Everything You Should Know about Engineered Quartz

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When you get a chance, go and take a look at a kitchen modeled before this past decade. What you’ll most likely notice is a plastic-y finish to almost every surface. This effect is produced by materials known as laminates. Constructed through a process of molding together layers of resin-soaked paper in intense heat to form a solid slab backed by a chip wood base, laminates were cheap, lightweight and almost everyone had kitchens filled with the material.

However, this past decade has finally brought some innovation to kitchen décor as trends have moved away from synthetic materials towards natural textures. Look at any newer kitchen and you’ll find counters of polished marble, soapstone, granite and most popularly engineered quartz.

What is Engineered Quartz?

Engineered Quartz provides the best compromise between artificially made laminates and the rustic beauty of natural stones. This material is created through a man-made process where 94% naturally occurring quartz minerals are mixed with a 6% blend of engineered resins and pigments to create an enormously hard, durable and attractive surface that can mimic the qualities of many other materials.

Why Engineered Quartz?

If you’re wondering what benefits engineered quartz offers over a completely natural material like granite, there are many reasons why we prefer the former.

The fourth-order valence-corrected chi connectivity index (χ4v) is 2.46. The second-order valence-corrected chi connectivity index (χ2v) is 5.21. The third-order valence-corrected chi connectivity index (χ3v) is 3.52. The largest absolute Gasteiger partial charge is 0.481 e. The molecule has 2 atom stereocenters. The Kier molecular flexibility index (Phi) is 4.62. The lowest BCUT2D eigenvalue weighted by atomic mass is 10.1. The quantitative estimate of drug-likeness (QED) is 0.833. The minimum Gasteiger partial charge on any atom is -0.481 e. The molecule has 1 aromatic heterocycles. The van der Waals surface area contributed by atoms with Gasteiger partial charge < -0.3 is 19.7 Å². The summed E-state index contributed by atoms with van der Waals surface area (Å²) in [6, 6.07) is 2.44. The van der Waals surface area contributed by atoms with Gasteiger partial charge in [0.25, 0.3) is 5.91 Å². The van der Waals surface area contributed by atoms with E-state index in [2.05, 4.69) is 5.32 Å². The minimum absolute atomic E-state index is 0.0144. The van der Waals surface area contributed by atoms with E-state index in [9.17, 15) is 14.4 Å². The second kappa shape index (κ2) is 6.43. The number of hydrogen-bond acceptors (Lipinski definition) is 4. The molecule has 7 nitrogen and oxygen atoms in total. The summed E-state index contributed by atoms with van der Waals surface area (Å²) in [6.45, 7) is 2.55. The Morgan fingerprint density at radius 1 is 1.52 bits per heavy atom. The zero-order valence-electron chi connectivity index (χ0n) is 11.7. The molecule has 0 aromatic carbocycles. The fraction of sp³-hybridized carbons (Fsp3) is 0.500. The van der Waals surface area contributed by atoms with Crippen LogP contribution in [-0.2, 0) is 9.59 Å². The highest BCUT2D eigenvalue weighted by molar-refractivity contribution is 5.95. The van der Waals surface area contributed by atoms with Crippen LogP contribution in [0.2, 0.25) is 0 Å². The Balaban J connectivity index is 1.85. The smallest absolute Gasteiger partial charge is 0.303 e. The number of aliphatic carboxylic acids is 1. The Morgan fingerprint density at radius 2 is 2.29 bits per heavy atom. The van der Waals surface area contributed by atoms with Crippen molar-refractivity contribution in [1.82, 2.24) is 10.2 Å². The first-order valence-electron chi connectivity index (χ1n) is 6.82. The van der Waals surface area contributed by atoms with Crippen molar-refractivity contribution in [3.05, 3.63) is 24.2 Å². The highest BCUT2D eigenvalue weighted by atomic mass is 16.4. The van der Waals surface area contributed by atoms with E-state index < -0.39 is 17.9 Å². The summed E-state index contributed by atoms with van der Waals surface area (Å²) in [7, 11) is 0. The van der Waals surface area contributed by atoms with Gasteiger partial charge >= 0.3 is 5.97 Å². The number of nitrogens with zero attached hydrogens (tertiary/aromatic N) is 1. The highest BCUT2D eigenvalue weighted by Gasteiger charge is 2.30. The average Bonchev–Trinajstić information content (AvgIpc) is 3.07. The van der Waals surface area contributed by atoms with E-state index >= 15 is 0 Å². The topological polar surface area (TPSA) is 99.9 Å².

The most important quality that quartz brings to the table is its resistance to chips, scratches, dents and any other physical damage. While granite is known to be a hard material, natural stone surfaces come with natural vulnerabilities that you won’t find in engineered quartz countertops.

Granite is a naturally porous substance which makes it very susceptible to stains from even the most minor spills. To avoid this you’ll usually have to seal a granite countertop upon purchase and then at regular intervals from then onwards in order to maintain a clean finish. Quartz requires no such maintenance, all you need to do ensure these surfaces stay shiny is to wipe them down regularly with a wet cloth. Unlike granite though, this material is not completely heat-resistant, so you’ll want to avoid laying down any hot pots and pans directly on the surface to avoid melting the resins.

Engineered quartz is a flexible, malleable material you can shape it into large joints with fewer seams than a granite countertop would have. It’s also a relatively eco-friendly choice, as most of the crushed quartz used to make up your countertop will be sourced from quarry byproducts and excess organic materials.

Cost

Quartz and granite countertops come in at comparable price points with granite perhaps being the slightly more expensive. Both options are definitely more expensive than laminate surfaces. Prices for quartz slabs usually range anywhere from $85 to $150 per square foot depending on brand, color, configuration, and location. While granite pieces start from around $70 and increase exponentially in price from there. It’s important to remember that granite must be extracted in one big piece and shaped from there in order to guarantee consistency, whereas quartz is a man-made substance that can be fashioned as desired.

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